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How Are Sagging Floors Fixed?

Thursday, April 15th, 2021
sagging floors

Sagging floors are usually a visible sign of deteriorated structure somewhere below. In many cases, the factor causing this deterioration is water damage originating from above—such as severe indoor flooding— inside the crawl space. Chronic moisture in basements may also affect floor structure. Two components of the floor may be affected by sagging:

Subfloor

These are the wide wooden panels that lie directly below your flooring. Typically standard plywood or OSB (oriented strand board) subfloors can be affected by water damage inside the house due to flooding, ruptured pipes, or other causes. If water is present long enough to seep through flooring and saturate the subfloor, sagging may occur in spans of subfloor between the supporting joists beneath.  

Joists

Joists are wood beams, evenly spaced and running parallel to each other beneath your floor structure. Joists are vulnerable to water damage due to flooding in the crawl space from outdoor sources such as heavy rain or from chronic leaks in plumbing pipes routed through the basement. Water-related deterioration causes joists to weaken, resulting in sagging floors above.

Fixing Sagging Floors

In many cases, water-damaged subfloors must be entirely removed and replaced with new wood. However, if a wet subfloor is quickly opened up—flooring, tile, or other material removed—before it has absorbed too much water, and the material subjected to continuous drying processes by qualified water damage professionals, the wood may be effectively saved and sagging prevented. Once subfloor panels are fully saturated for any length of time, however, replacement of the affected wood is often necessary to prevent sagging floors and other deformation.  

Two methods may be applied to deteriorated floor joists that cause sagging floors. “Sistering” is a procedure where a sagging joist is jacked up to level, then a new, fully intact joist board is attached to the existing joist to straighten it and restore structural stability. Where the original board is not severely deteriorated, this eliminates the need to remove existing joists. Alternatively, multiple jacks may be utilized to level sagging floors, then each existing joist is removed and replaced with a new board.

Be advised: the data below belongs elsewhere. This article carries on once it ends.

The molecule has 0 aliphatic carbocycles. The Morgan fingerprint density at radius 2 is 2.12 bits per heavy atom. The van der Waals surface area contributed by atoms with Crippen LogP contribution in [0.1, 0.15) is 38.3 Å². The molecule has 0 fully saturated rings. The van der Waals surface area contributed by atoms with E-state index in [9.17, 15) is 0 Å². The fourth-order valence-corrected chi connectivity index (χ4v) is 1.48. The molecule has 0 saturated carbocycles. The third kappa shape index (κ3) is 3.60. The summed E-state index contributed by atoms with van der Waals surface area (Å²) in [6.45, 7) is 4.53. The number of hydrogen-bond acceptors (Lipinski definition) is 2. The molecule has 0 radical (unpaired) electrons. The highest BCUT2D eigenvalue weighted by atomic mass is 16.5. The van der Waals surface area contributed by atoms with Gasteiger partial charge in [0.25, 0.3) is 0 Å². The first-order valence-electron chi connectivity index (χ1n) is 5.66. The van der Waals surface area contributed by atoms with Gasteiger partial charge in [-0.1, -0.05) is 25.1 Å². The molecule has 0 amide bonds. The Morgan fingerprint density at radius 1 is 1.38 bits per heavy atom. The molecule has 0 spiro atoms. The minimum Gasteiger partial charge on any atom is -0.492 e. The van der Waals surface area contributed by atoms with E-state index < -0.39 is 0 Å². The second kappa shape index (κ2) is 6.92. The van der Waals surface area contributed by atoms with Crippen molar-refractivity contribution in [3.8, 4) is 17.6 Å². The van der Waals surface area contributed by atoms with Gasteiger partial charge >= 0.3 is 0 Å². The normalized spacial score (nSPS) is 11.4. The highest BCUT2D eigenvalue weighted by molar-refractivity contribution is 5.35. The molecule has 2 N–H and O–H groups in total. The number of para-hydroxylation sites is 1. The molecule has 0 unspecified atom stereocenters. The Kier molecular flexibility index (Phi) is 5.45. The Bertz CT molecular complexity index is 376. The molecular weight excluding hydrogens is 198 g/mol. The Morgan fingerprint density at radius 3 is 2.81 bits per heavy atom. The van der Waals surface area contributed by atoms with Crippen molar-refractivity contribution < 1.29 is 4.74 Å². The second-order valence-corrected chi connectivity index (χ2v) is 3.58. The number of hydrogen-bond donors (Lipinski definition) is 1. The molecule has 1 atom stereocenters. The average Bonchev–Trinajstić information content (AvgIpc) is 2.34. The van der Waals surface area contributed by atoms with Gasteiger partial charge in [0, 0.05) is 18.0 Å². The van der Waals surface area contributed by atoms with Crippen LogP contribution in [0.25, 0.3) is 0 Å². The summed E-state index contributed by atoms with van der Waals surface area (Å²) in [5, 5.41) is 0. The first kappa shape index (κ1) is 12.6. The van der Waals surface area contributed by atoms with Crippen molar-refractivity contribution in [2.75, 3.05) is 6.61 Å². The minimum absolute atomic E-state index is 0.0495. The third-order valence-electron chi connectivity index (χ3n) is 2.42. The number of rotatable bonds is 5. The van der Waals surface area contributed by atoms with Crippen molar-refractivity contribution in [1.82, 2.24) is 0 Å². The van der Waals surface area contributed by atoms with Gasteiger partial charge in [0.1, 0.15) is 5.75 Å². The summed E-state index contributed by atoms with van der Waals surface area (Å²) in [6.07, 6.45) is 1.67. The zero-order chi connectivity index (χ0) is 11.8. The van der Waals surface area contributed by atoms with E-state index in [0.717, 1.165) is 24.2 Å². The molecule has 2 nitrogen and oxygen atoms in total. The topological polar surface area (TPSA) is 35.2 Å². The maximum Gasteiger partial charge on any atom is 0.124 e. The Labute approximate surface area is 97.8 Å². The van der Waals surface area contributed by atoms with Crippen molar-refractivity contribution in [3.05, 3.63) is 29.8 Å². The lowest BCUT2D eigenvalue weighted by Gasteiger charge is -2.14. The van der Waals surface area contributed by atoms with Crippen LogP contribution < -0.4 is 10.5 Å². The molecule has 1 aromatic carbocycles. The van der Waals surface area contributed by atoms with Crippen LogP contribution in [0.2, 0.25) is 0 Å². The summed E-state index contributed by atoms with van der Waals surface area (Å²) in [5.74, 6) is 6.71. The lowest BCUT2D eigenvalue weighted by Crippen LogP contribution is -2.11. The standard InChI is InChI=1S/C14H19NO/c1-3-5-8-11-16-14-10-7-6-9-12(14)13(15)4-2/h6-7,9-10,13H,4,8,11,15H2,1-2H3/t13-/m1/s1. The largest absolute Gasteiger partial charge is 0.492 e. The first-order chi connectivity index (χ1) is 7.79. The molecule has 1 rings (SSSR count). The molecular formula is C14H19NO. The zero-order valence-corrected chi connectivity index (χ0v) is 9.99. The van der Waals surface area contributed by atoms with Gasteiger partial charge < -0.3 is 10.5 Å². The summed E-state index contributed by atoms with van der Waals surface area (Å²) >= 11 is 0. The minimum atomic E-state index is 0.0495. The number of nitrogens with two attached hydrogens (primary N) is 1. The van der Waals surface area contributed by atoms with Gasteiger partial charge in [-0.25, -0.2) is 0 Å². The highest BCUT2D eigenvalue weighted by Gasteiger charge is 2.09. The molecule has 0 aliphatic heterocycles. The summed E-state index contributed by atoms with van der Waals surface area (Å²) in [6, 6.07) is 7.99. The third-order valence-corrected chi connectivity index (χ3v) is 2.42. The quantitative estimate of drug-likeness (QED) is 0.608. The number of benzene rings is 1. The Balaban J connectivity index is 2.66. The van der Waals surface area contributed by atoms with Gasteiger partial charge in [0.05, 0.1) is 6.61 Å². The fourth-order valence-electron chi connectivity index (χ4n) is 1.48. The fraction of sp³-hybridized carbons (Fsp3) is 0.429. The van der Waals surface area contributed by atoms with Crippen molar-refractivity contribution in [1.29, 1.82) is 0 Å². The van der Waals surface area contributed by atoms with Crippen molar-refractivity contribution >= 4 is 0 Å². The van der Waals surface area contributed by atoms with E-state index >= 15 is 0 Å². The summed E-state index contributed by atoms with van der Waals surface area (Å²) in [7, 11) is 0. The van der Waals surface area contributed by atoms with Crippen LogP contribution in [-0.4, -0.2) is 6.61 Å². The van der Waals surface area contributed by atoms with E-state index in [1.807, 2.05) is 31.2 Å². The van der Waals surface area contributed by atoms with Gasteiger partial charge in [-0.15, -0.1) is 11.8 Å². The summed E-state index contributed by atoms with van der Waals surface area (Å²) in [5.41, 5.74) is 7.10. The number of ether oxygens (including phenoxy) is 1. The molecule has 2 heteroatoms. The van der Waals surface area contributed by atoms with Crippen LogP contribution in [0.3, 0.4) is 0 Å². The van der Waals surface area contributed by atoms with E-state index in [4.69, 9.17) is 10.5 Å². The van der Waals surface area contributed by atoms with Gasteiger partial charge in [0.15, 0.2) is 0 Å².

Repairing Water Damaged Wood

Tuesday, June 23rd, 2020
water damaged wood

Unlike some building materials, wood can be particularly susceptible to water damage. Cellulose fibers in porous wood absorb moisture quickly and dry very slowly. Staining also occurs and wood may be contaminated by saturation with raw sewage or toxic floodwater. Swelling and warping may permanently distort wooden materials.

The most vulnerable wooden materials with substantial value are typically hardwood flooring and wood paneling. In most cases, DIY methods are not sufficient to remedy significant water damage. Rapid treatment by qualified, equipped professionals is necessary to save or repair wood floors and wall coverings. Here’s a summary of what’s involved.   

Hardwood Floors

Action must begin as soon as possible following water damage to salvage affected hardwood floors.

  • Wet/dry vacuums and powerful extractors can remove pooling water and suck moisture out of the flooring. This may prevent saturation of the subfloor beneath.  
  • Air drying utilizes high-volume fans that direct airflow across the floor. Industrial dehumidifiers also accelerate drying.
  • If water has penetrated below flooring, portions or all of the floor require removal in order to dry the subfloor beneath and prevent wood rot and mold growth.  
  • Hardwood flooring planks may cup, warp, or buckle during drying. Sanding may restore a flat surface. If distortion is significant, however, affected planks will have to be replaced.
  • Sanding and re-staining may be required to erase stains caused by water damage.

Successfully drying hardwood flooring after water damage is very time-intensive. Several weeks of continuous air drying and humidity reduction may be necessary.

Wood Paneling

If wood paneling is affected by water damage, the wall structure behind it is likely wet, too. Wet paneling must be removed to access the drywall and internal wall cavity. Saturated drywall requires replacement and the wall cavity must be dried and disinfected to prevent mold contamination.

Some wood paneling may be successfully dried without warping if the drying process is slow and natural. After removing the baseboard, individual panels can be taken down and wiped clean with disinfectant. Panels should be separately placed upright, away from direct sunlight, HVAC vents, or other factors that might accelerate drying and induce warping.